When it comes to shooting high pheasants the most important thing is having experience.
Lead is important. However maintaining a good line is crucial as the birds can slide a long way in between you pulling the trigger and the shot reaching the birds.
And as it’s a rare style of shooting for many Guns, practice really does improve one.
Practice for the high pheasant at clay grounds
Few clayshooting grounds will do a 60-or 70-yard clay off a high tower. But ask for a crossing clay at that distance and you’ll get a decent idea of how far in front you need to be.
Barrel length is not that important a factor in range. But the length of the barrels will affect the handling of the gun, so you may well feel out of place shooting a gun with 25″ barrels.
Using longer barrels will help you maintain a good line. But don’t turn up on a rare high bird day with a heavy over–and-under gun with 32″ barrels when you’re familiar with a 28″ side-by-side game gun.
It’s best to stick and shoot with what you know in this instance.
Range of a modern 12 bore shotgun
Maybe George Digweed can break a clay at a distance of over 100 yards but you need to think about the actual range of a modern 12 bore shotgun. Breaking a clay at 100 yards plus is not the same as killing a pheasant.
The versatility and quality of modern cartridges mean that most shotguns are quite adequate up to 50 yards without a change of chokes. If you put the shot in the right place even a 28gram load will be effective.
What about the more extreme birds at 60, 70 and even 80 yards and over?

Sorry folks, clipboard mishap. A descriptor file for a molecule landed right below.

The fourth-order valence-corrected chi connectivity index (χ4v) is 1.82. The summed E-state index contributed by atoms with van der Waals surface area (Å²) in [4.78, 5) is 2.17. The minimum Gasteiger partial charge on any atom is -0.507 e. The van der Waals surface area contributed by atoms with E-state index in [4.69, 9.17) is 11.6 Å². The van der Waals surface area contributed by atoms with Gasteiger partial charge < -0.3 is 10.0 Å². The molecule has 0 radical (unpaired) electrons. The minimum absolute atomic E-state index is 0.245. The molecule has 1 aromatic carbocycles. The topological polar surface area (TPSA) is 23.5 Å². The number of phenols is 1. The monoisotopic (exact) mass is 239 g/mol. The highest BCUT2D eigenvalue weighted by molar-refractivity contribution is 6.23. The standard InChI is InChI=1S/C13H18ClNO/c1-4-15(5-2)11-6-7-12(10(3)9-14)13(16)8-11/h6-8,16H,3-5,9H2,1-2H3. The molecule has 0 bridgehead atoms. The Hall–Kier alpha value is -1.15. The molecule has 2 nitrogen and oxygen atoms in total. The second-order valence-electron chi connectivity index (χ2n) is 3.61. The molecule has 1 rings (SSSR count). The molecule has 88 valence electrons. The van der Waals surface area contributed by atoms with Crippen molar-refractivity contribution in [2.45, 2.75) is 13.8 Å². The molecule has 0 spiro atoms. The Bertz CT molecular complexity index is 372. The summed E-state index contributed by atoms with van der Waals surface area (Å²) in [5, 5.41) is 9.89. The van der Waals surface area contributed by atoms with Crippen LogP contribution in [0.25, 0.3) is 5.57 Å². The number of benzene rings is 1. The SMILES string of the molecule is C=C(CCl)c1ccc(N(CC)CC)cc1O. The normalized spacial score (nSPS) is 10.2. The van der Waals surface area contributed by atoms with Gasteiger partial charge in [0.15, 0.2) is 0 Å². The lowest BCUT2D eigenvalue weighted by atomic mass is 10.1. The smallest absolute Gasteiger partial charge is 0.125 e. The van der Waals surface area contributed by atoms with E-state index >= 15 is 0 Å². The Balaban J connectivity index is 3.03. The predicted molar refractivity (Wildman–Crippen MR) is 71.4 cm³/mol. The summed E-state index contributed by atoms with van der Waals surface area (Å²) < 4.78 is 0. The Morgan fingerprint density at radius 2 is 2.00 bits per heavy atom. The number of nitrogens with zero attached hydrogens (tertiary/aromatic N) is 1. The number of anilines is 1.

How easy is it to tell the difference between a 60-yard bird and a 70-yard bird when they are right up over your head.
You do hear of people shooting over-and-under guns with 32″ barrels, full chokes and 52gram loads killing one bird in 10. If you ask me most of those birds were simply out of range.
And it’s down to sheer luck if you hit anything above a 70-yard bird.
In my view you shouldn’t shoot with full choke. With a big cartridge you’ll blow your pattern – half and three-quarter should suffice.
Pellet size is more important than cartridge size. But again, shoot only with what you’re confident with. A larger pellet will retain its kinetic energy and killing power at longer ranges.
For the more extreme birds I would argue a 32gram No. 4 or No. 5 would be appropriate. You could go slightly heavier and move up to a 34gram.
But be prepared! On high bird shoots there tend to be a lot of shots. So ensure that your gun has been fitted properly and that you are ready to shoot with heavier cartridges. Otherwise at the day’s end you might have a painful shoulder and be booking a visit to the dentist. Having an extra recoil absorbing pad might also be an idea.
Choose a 20-bore and you’ll need to be at the top of your game. I’d recommend you shoot with a 12-bore. If you miss you won’t wish you were using a 20, but if you miss with a 20 you might well find yourself thinking you stood a better chance with a 12.
Guns specifically made for high birds
These are guns like the Perazzi HPX with 34″ barrels. Excellent guns but not suitable for everyday shooters.